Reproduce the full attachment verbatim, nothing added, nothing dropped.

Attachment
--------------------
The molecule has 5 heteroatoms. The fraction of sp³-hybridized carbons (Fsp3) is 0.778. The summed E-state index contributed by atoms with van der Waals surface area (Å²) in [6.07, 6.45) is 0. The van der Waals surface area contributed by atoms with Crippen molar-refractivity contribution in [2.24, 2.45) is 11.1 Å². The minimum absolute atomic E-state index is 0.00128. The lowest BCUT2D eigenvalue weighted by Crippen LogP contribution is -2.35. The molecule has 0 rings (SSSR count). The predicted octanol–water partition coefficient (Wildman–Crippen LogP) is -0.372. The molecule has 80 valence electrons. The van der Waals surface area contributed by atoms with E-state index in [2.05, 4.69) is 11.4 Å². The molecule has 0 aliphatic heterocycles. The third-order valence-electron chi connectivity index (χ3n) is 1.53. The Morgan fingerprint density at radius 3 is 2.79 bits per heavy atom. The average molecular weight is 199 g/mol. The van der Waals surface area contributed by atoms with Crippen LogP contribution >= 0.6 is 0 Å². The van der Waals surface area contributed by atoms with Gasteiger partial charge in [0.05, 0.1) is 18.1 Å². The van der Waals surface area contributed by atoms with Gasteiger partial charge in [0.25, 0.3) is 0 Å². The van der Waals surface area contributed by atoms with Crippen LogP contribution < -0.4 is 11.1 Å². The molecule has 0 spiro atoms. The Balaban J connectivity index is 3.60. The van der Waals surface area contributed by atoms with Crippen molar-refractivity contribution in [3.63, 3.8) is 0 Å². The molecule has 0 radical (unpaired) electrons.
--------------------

The molecule has 5 heteroatoms. The fraction of sp³-hybridized carbons (Fsp3) is 0.778. The summed E-state index contributed by atoms with van der Waals surface area (Å²) in [6.07, 6.45) is 0. The van der Waals surface area contributed by atoms with Crippen molar-refractivity contribution in [2.24, 2.45) is 11.1 Å². The minimum absolute atomic E-state index is 0.00128. The lowest BCUT2D eigenvalue weighted by Crippen LogP contribution is -2.35. The molecule has 0 rings (SSSR count). The predicted octanol–water partition coefficient (Wildman–Crippen LogP) is -0.372. The molecule has 80 valence electrons. The van der Waals surface area contributed by atoms with E-state index in [2.05, 4.69) is 11.4 Å². The molecule has 0 aliphatic heterocycles. The third-order valence-electron chi connectivity index (χ3n) is 1.53. The Morgan fingerprint density at radius 3 is 2.79 bits per heavy atom. The average molecular weight is 199 g/mol. The van der Waals surface area contributed by atoms with Crippen LogP contribution >= 0.6 is 0 Å². The van der Waals surface area contributed by atoms with Gasteiger partial charge in [0.05, 0.1) is 18.1 Å². The van der Waals surface area contributed by atoms with Gasteiger partial charge in [0.25, 0.3) is 0 Å². The van der Waals surface area contributed by atoms with Crippen LogP contribution < -0.4 is 11.1 Å². The molecule has 0 spiro atoms. The Balaban J connectivity index is 3.60. The van der Waals surface area contributed by atoms with Crippen molar-refractivity contribution in [3.63, 3.8) is 0 Å². The molecule has 0 radical (unpaired) electrons.